Today is November 2, 2010. Earlier today, the Supreme Court of the United States held meetings to discuss a recent challenge made by the Entertainment Merchant’s Association to California’s currently held violent video-game law (which was the subject of a previous open-letter to the SCOTUS). Game-journalism site Joystiq has created a scintillating summary and transcript of the court proceedings. From my interpretation of the script, it would seem that the Supreme Court justices, particularly Scalia, Roberts and Sotomayor, are supportive of the First-Amendment protection of video games.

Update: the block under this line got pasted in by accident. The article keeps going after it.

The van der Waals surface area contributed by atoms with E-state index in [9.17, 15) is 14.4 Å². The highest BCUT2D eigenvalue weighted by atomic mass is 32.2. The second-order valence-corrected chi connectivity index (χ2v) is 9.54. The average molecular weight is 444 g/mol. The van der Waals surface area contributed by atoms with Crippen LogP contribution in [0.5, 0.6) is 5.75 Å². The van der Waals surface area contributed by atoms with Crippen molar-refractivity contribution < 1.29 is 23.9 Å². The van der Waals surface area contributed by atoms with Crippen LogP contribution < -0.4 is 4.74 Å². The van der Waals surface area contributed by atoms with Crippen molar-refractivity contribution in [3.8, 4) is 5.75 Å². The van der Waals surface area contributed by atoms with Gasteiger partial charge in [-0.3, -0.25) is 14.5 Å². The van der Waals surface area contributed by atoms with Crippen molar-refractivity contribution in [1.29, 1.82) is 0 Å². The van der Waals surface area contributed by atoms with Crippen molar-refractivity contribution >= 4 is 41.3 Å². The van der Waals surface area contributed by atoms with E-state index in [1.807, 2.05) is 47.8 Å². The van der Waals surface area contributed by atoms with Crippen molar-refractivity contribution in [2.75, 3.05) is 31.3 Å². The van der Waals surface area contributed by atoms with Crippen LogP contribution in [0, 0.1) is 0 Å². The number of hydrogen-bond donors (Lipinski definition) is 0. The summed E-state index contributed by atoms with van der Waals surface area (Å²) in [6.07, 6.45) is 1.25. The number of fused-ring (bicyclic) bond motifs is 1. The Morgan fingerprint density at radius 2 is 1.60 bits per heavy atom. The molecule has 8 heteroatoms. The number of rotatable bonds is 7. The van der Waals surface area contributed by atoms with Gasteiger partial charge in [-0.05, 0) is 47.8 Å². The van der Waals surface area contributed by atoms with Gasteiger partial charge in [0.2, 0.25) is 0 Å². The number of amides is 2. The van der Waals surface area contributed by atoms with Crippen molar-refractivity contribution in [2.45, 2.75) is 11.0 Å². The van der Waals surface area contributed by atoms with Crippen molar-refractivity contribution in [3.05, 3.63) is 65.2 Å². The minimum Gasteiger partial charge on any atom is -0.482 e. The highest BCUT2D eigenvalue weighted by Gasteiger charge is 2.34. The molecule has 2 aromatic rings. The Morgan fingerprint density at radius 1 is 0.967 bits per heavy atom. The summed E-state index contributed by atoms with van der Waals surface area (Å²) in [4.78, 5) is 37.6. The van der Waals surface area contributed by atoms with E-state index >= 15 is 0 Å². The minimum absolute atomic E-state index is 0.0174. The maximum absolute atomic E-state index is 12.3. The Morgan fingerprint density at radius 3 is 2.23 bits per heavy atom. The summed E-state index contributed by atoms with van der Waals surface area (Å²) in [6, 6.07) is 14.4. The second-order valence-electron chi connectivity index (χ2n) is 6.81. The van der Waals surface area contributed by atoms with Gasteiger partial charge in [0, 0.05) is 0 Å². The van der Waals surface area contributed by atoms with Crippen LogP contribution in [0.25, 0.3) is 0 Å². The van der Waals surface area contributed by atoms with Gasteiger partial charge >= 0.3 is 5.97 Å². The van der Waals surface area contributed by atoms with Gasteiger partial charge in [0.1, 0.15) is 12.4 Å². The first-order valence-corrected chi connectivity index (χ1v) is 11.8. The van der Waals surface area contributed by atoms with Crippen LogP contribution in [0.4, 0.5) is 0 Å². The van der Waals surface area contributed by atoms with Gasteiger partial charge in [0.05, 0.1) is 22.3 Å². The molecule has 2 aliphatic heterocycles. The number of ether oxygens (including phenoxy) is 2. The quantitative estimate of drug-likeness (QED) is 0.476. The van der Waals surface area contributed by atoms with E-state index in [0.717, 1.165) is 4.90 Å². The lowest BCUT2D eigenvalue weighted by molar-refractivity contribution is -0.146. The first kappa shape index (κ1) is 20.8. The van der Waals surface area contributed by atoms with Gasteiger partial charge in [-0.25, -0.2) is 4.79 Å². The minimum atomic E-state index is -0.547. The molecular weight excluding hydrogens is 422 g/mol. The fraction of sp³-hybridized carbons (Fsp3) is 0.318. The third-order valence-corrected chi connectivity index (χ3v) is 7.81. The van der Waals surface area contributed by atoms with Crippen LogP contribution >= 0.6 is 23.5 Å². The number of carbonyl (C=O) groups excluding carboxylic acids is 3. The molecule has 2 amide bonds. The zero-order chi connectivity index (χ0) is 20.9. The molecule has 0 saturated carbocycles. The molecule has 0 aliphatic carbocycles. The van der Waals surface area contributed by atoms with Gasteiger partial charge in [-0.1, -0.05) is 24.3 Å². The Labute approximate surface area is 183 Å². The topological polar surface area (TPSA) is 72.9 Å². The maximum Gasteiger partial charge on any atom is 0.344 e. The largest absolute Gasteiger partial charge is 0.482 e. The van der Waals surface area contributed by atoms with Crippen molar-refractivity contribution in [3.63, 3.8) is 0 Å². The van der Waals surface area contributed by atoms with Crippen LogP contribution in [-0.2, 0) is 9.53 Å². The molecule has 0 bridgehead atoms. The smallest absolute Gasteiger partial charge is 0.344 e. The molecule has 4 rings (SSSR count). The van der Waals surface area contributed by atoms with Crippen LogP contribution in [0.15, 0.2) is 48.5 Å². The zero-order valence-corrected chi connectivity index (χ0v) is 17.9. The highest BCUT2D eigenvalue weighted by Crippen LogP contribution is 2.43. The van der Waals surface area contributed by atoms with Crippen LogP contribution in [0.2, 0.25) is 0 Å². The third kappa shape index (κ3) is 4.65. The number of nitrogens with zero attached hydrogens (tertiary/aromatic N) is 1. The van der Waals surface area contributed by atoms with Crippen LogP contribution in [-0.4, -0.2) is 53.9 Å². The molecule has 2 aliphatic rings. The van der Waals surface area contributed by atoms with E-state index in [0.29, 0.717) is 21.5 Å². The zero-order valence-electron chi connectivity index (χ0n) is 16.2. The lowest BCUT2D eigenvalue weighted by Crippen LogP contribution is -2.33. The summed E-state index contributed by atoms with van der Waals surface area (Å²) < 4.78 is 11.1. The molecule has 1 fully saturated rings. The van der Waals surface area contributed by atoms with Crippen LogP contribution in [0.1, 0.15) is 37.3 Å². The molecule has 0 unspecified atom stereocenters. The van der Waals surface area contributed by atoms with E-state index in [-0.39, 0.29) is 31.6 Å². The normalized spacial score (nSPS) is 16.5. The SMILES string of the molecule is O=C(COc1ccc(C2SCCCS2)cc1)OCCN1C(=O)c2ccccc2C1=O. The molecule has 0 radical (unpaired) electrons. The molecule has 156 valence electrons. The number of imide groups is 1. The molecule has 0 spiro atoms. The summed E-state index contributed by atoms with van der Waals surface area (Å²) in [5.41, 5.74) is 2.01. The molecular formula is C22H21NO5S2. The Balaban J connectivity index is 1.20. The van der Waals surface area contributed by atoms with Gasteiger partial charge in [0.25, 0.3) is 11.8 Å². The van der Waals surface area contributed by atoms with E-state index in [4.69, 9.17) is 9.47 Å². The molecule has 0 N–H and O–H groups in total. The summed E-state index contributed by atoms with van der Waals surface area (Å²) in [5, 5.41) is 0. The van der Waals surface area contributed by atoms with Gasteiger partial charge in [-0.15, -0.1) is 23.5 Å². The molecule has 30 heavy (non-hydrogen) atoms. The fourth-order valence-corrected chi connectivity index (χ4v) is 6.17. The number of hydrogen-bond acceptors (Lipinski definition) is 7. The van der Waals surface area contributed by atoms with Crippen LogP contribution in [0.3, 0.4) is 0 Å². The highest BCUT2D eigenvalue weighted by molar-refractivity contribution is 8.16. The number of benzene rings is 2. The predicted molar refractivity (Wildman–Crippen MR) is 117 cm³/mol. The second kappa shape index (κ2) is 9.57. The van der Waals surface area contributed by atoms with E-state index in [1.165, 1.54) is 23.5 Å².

Another interesting point raised by the justices is the question of a double-standard for protection of violent works as opposed to sexually explicit works. Roberts compared video-games to traditional art forms of narrative and film. Sotomayor also noted that children’s cartoons, another piece of commercially developed entertainment, offer no redeeming value beyond that of entertainment, and are still afforded First-Amendment protection.
And on a lighter note, the Goldeneye revival for the Wii has recieved surprisingly positive reviews, praising its authenticity to the original game’s aesthetic design.